How Internet Piracy Is Destroying the Entertainment Industry
Internet piracy; the title conjures up a thousand images in our head. Tech geniuses, holed up in their basement, downloading illegally obtained copies of music, movies, or TV shows, and distributing them to millions with the click of a button. These “pirates” are trading in the open seas for the open web, and are wreaking havoc on internet service providers across Canada, especially those who are offering unlimited internet in Toronto.
First and foremost, what is internet piracy? Simply put, it is the illegal reproduction and distribution of copyrighted material on the internet. Internet service providers can monitor their user’s activities as best as they can, but the truth is that users with unlimited internet in Toronto are finding better ways of masking their activities and continuing with their piracy. It shouldn’t take a giant leap to understand the inherent evils in piracy, but here are some to begin with:
Cutting out the Creators
Whether it is a movie, TV show, or album, original content creators want to spread their media across world and receive remuneration for their creation. Internet piracy essentially cuts these creators out of the equation, taking the reproduction and distribution out of the media companies hands and into the millions of users that pirate content on a daily basis.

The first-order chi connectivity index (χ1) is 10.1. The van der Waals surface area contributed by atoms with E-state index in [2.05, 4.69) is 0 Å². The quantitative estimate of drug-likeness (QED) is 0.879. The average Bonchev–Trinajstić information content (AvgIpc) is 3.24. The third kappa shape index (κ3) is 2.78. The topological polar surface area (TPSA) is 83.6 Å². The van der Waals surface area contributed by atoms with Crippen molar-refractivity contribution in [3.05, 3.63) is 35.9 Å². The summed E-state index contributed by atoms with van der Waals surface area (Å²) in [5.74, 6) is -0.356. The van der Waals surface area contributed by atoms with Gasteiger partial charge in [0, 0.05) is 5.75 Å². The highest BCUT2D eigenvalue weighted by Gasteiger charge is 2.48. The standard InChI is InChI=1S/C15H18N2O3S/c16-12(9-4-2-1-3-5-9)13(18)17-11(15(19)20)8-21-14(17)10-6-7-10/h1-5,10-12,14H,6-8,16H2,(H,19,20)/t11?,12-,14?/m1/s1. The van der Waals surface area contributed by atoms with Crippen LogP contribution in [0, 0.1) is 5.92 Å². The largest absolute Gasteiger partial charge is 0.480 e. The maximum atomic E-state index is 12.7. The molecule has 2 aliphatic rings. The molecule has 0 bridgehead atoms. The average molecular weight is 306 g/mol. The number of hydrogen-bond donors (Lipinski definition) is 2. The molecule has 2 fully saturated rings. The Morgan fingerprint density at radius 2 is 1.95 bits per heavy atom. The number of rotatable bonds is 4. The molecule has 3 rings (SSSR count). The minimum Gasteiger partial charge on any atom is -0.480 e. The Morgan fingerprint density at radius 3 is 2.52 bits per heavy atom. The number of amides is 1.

Downsizing an Industry
Consider this shocking statistic; since the first peer-to-peer (P2P) file-sharing site was created in 1999, music sales in the United States have dropped from $14.6 billion to $7 billion in 2013, a 53% drop. Through the trickle-down effect, not only have music sales dropped off, but jobs have been lost and the industry has down-sized to accommodate for the lost revenue.
Opportunities for Viruses
The majority of P2P sites operate on an honour system of sorts. Highly ranked individuals, using unlimited internet through their internet service providers, will typically offer the file they are advertising. While this is still far from a sure thing, a quick scan of the comments on any file offered can alert users of files to avoid. It is the wild-west of the online world, per-se, and users must be wary of any file they may download.
While some Internet service providers can’t control users who elect to pirate media, including those using unlimited internet in Toronto (or any other city across Canada) they may have the option to report this suspicious activity to the proper authority for prosecution. Don’t kid yourself, just because you have unlimited internet, or if your internet service provider opts to keep third parties secret, users must be held accountable for any online activity they engage in. While the over-played adage of “you wouldn’t download a car,” doesn’t necessarily equate to internet piracy, the spirit of it is correct; if you enjoy an artist, TV show, or movie, support them with your money and don’t download the car.